Winding Oak's Bookology Magazine

The Season Of Styx Malone

Our Books & Bagels book group met a cou­ple of weeks ago to dis­cuss The Sea­son of Styx Mal­one by Kekla Magoon. When I pick the books for this par­ent-child book­club, I’ve usu­al­ly read them in advance and know they will be good for dis­cus­sion. This one I picked before I’d read it. I’d read reviews and what­not, of course, but I think it was actu­al­ly the cov­er that made me sure this would be a great book for our group. The cov­er of this book is prac­ti­cal­ly per­fect in every way, I think.

The Sea­son of Styx Mal­one is about the sum­mer an über-cool, sweet-talkin’, full of Big Plans six­teen-year-old named Styx Mal­one walks into Caleb and Bob­by Gene Franklin’s per­fect­ly ordi­nary lives. Caleb longs for some­thing extra-ordi­nary to hap­pen. Enter Styx Mal­one, stage left. This is how the book opens:

Styx Mal­one didn’t believe in mir­a­cles, but he was one. Until he came along, there was noth­ing very spe­cial about life in Sut­ton, Indi­ana.

The cov­er cap­tures Styx’s cool ease, Bob­by Gene’s wor­ry and uncer­tain­ty (he’s the first born), and Caleb’s head-over-heals admi­ra­tion of their new friend.

The sum­mer with Styx Mal­one was extra­or­di­nary for Caleb and Bob­by Gene. Caleb got his wish—but the extra­or­di­nar­i­ness wasn’t exact­ly what he thought it would be. This book is fun­ny, heart-wrench­ing, poignant, and real,even as it tells the sto­ry of a fair­ly mad-cap adven­ture tak­en by a cou­ple of mid­dle-school boys under the spell of a talk-his-way-out-of-any­thing young man. All of us—kids and par­ents enjoyed it.

Over bagels and juice and cof­fee we talked about fam­i­ly and friends…choices and consequences…fear and risk…parent-child dif­fer­ences in how things are perceived…the role of worry…gut feelings…the respon­si­bil­i­ty of com­mu­ni­ty….  There was a lot to talk about. Our group is made up of some pret­ty empa­thet­ic, deep-think­ing kid­dos. I asked them, in our dis­cus­sion of wor­ry, who they were most con­cerned about at the end of the book—because we par­ents thought there was plen­ty to be con­cerned about, even as the book gave a hope­ful, hap­py end­ing.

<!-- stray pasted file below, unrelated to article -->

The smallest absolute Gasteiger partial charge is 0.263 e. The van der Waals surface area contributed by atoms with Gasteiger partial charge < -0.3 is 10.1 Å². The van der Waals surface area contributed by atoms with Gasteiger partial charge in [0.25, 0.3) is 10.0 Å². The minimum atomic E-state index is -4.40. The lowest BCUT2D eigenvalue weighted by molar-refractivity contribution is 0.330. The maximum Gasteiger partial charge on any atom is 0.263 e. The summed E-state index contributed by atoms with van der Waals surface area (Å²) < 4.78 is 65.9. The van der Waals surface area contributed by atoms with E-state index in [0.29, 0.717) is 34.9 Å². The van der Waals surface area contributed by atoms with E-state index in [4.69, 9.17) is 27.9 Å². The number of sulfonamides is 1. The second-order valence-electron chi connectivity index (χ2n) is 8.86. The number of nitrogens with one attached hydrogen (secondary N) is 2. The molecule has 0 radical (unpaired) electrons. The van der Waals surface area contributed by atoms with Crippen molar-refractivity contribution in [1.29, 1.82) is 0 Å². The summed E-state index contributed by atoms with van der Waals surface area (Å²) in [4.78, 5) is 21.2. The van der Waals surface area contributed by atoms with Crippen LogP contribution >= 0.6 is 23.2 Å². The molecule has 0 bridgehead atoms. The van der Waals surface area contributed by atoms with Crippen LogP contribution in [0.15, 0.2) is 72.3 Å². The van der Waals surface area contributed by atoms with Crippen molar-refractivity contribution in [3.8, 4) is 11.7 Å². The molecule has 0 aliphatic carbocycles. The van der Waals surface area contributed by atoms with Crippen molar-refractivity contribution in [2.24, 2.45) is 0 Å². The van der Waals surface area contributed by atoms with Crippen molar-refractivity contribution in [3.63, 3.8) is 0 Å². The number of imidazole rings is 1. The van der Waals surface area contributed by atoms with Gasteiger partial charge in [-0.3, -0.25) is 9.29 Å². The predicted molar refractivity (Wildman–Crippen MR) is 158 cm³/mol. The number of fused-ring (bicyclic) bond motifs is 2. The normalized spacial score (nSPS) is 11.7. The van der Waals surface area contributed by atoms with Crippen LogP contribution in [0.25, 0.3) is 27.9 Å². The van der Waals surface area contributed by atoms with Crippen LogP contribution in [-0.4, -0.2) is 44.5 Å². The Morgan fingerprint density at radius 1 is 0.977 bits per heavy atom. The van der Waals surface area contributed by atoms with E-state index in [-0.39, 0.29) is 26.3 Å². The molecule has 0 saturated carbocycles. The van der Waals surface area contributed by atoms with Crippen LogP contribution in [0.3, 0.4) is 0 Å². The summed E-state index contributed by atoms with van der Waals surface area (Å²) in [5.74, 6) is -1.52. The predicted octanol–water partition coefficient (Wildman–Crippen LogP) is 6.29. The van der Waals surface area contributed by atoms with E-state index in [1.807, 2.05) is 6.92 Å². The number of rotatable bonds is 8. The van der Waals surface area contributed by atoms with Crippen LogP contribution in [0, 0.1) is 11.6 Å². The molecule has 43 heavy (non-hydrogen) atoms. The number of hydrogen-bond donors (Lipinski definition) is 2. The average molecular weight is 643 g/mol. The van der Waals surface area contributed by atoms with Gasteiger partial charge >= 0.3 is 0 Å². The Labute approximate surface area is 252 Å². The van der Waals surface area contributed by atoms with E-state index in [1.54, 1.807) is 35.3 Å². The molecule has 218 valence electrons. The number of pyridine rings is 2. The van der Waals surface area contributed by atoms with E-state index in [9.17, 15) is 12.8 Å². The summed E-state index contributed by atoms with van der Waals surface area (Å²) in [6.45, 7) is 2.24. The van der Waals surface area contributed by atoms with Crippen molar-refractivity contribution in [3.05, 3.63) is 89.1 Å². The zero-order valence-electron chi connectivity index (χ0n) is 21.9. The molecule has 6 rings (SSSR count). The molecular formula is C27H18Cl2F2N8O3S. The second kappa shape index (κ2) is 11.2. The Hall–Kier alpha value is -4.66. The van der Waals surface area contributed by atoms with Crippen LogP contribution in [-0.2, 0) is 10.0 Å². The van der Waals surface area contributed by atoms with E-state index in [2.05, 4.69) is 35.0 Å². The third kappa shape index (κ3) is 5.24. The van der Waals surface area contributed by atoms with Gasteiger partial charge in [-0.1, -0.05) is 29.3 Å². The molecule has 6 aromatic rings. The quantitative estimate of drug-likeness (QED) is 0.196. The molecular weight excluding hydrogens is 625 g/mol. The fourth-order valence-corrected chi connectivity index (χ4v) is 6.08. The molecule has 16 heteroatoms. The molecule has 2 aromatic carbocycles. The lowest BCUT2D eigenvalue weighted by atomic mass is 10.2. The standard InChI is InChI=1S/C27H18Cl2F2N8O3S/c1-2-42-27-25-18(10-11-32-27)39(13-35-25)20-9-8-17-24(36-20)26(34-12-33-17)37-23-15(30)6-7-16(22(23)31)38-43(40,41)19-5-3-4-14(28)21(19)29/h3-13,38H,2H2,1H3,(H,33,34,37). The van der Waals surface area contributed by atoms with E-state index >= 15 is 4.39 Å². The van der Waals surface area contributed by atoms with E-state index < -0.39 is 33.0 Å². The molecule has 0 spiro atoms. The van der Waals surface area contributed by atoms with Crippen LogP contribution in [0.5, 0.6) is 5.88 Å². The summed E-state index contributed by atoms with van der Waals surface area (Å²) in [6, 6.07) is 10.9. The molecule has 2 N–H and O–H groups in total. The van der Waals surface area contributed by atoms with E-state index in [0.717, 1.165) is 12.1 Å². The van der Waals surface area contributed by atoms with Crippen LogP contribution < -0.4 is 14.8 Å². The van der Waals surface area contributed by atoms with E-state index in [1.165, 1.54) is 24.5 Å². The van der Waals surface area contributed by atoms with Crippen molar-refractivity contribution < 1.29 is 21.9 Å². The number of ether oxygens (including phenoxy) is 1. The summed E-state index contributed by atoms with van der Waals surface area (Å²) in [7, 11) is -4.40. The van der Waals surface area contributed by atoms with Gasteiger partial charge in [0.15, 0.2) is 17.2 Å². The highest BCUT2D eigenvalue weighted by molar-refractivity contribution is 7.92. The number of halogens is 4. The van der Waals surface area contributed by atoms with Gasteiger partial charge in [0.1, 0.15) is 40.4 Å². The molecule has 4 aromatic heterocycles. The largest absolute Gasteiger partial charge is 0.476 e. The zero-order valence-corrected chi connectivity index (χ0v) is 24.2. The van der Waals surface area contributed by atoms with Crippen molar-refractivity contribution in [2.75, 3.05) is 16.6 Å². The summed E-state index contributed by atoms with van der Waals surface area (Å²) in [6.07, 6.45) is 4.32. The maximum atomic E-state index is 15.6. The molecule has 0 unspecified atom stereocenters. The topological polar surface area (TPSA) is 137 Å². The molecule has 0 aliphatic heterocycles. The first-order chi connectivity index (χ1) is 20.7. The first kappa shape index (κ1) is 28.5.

I expect­ed the kids to say they were wor­ried about one of the boys on the cov­er. Maybe Styx, who we learn is a pret­ty vul­ner­a­ble kid in dan­ger of drop­ping through the cracks. Or maybe Caleb, who was so eas­i­ly swayed by the smooth talk­ing Styx—that child would fol­low any­one any­where! Or per­haps they’d wor­ry about Bob­by Gene, who felt the heavy weight of respon­si­bil­i­ty and walked around wor­ried and unsure so much of the time. But no—we par­ents were wor­ried about all three of these boys; the kids, how­ev­er, were wor­ried about a minor char­ac­ter named Pix­ie.

Pix­ie was an unex­pect­ed sur­prise in this book that is large­ly about boys. Styx intro­duces her as his sister—they are liv­ing in the same fos­ter-home for much of the book. Pix­ie comes into the sto­ry wear­ing every col­or of the rain­bow, accent­ed by a feath­er boa, a tutu, and a zebra striped head­band with black-and-white pink mouse ears. She is Caleb and Bob­by Gene’s age, but she doesn’t seem like it to them—her vocab­u­lary is old­er, her behav­ior younger. They are com­plete­ly con­fused by her—she twirls and sparkles, she adores Styx (and he her), and she glints and glit­ters her way into their summer…in a pret­ty minor way con­sid­er­ing all that hap­pens.

But the kids in the book­group wor­ried about her more than all the oth­er char­ac­ters. They strug­gled to voice exact­ly what they were wor­ried about, but it came down to some com­bi­na­tion of her “dif­fer­ent­ness” and the fact that she and Styx were sep­a­rat­ed into two fos­ter homes. Styx gave the impres­sion that he’d always land on his feet. It was hard to tell if Pix­ie would ever land. The kids thought she seemed unteth­ered with­out Styx as her anchor, and this was wor­ri­some for them.

When we par­ents list­ed our wor­ries about the kids—their var­i­ous vul­ner­a­bil­i­ties, the his­to­ry of poor choic­es, the crazy risks tak­en by the three boys etc.—the kids nod­ded like “Yeah, yeah. Of Course.” It was like it was our job to wor­ry in this way. Their job was to wor­ry about the kid we’d hard­ly noticed.

This is why I love read­ing with kids. They notice dif­fer­ent things, they think about char­ac­ters in oth­er ways, they bring a fresh set of eyes and expe­ri­ences to sto­ries. I’m grate­ful to have them as read­ing com­pan­ions.

If you are par­ent and not part of a par­ent-child book­group, con­sid­er start­ing one. It can be a one-time thing, or an occa­sion­al group, as Books & Bagels is. It’s a good excuse to read with kids and talk about impor­tant things (and unim­por­tant things) togeth­er.

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